Poem for Autumn

October's blaze adorns the lawn

Autumn Lament

September’s sun has come and gone
++++And now the fall is here.
October’s blaze adorns the lawn,
++++The swan song of the year.

The bonfires of my autumns past
++++Burn cool as I recall
The hayride loves that failed to last
++++Beyond the end of fall.

Out on the gridiron battlefield,
++++Where so much toil was paid,
Where cheers and chants once loudly pealed,
++++Now flags and glory fade.

Our friends and kinsmen now are few.
++++Our lovers are all gone.
All those we thought would see us through
++++Cannot be counted on.

When we were young we loved the fall.
++++We loved the leaves aglow.
Knew always we’d have one more fall.
++++Those days, what did we know?


(2018)

NOTES: Something about autumn makes me want to return to the poems of British poet A.E. Housman.

Housman once said in a lecture that the special function of poetry was “to transfuse emotion–not to transmit thought but to set up in the reader’s sense a vibration corresponding to what was felt by the writer.”

There is something in so many of his poems that vibrates on the same wavelength with the sense of loss I feel when fall arrives. So when the nights began to cool and the leaves began to turn, I picked up my old copy of A Shropshire Lad and relished Housman’s lean, direct, and delicious verse once again.

One of the forms he used was a type of ballad that alternates lines of 8 syllables with lines of 6 syllables.  It’s the form Housman used in one of my favorites, Number XXXVI in Shropshire, a poem that opens:

White in the moon the long road lies,
The moon stands blank above;
White in the moon the long road lies,
That leads me from my love.

It’s a seemingly simple form, but ideal for conveying emotion in a concise, concentrated way. It’s tricky because the lines are so short. There is no room for filler or fluff. I had tried my hand at it before, but neglected it recently.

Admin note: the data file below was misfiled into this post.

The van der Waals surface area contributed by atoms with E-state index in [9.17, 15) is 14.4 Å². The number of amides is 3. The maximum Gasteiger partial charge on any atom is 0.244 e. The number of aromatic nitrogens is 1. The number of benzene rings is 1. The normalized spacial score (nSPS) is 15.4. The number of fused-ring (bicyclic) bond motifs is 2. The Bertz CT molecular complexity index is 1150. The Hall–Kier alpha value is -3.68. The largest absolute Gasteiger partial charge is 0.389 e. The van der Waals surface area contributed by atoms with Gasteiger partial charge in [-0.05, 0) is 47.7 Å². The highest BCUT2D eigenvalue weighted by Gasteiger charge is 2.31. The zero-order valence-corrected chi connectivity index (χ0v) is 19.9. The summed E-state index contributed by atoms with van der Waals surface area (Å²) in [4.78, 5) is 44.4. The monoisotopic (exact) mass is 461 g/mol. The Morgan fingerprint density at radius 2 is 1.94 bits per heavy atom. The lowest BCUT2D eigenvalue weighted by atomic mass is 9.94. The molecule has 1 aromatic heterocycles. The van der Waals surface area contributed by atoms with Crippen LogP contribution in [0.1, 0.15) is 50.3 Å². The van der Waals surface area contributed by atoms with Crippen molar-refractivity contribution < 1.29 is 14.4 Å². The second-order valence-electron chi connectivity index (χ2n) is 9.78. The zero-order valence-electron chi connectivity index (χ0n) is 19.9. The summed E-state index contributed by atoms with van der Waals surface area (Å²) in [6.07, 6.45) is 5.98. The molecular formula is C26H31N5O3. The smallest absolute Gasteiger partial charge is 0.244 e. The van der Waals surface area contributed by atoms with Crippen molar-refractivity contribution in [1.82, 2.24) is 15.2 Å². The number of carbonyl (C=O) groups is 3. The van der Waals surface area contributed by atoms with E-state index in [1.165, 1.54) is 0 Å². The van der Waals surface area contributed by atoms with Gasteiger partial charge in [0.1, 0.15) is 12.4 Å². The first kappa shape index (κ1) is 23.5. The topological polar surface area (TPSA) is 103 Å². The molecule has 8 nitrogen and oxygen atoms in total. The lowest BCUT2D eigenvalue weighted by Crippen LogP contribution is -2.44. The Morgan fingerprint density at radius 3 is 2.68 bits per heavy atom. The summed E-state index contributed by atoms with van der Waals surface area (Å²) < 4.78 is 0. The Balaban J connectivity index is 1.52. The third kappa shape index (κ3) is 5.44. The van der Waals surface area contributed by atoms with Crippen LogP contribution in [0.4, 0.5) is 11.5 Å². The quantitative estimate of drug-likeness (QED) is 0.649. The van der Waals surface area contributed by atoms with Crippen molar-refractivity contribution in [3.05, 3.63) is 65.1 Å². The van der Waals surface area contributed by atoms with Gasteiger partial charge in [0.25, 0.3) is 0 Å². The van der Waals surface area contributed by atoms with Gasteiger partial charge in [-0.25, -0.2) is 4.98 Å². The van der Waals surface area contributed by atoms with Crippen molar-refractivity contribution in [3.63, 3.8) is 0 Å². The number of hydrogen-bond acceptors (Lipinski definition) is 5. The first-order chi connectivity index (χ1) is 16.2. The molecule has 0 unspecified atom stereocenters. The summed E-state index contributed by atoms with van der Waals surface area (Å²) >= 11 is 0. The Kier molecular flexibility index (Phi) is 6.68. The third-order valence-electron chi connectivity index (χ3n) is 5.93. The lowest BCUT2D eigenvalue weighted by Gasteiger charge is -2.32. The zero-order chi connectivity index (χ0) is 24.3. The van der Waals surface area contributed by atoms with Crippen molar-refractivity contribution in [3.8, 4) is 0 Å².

So, with my emotion fortified by Housman’s verse, and my memory refreshed regarding a potent poetic form, I sat down this week to try my hand at “transfusing emotion.”

Let me know if you picked up the vibration.

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There is a balm in poetry

Gerard Manley Hopkins was a poetic champion
Gerard Manley Hopkins (1844-1889)

When I can’t take another newscast, another politician, another argument about Brexit, or another protest march, I’m so happy that we have poetry.

And when I seek solace in poetry, I’m so happy that poetry has Gerard Manley Hopkins.

He’s truly a treasure. Virtually unpublished during his own lifetime, he left behind a small but rich collection of stunning poems.

A complete original, he labored in obscurity, writing poetry in his spare time when not occupied with his vocation as a Roman Catholic priest.

He took his poetry — like his religion — seriously, developing his own philosophy of poetry.  And he innovated style and form, as well, creating his own form he called “sprung rhythm.”

Check out his poem, “Inversnaid.”  The poem is a description of a steam rushing down a hillside emptying into Loch Lomond in Scotland.

The description is wonderful, and well worth clicking away to read the whole poem.  But the last stanza is amazing. It’s four lines that form a prayer, seemingly beseeching God to preserve nature from the depredations of mankind:

What would the world be, once bereft
Of wet and of wildness? Let them be left
O let them be left, wildness and wet;
Long live the weeds and the wilderness yet.

When I read that out loud, I forget about what’s blaring on television, and I smile a little smile, and I find myself drawn back to the heart and center.  Actually drawn back to God.

That’s what John Ciardi must have meant when he said, “Enrich language, and you cannot fail to enrich our experience. Whenever we have let great language into our heads, we have been richer for it.”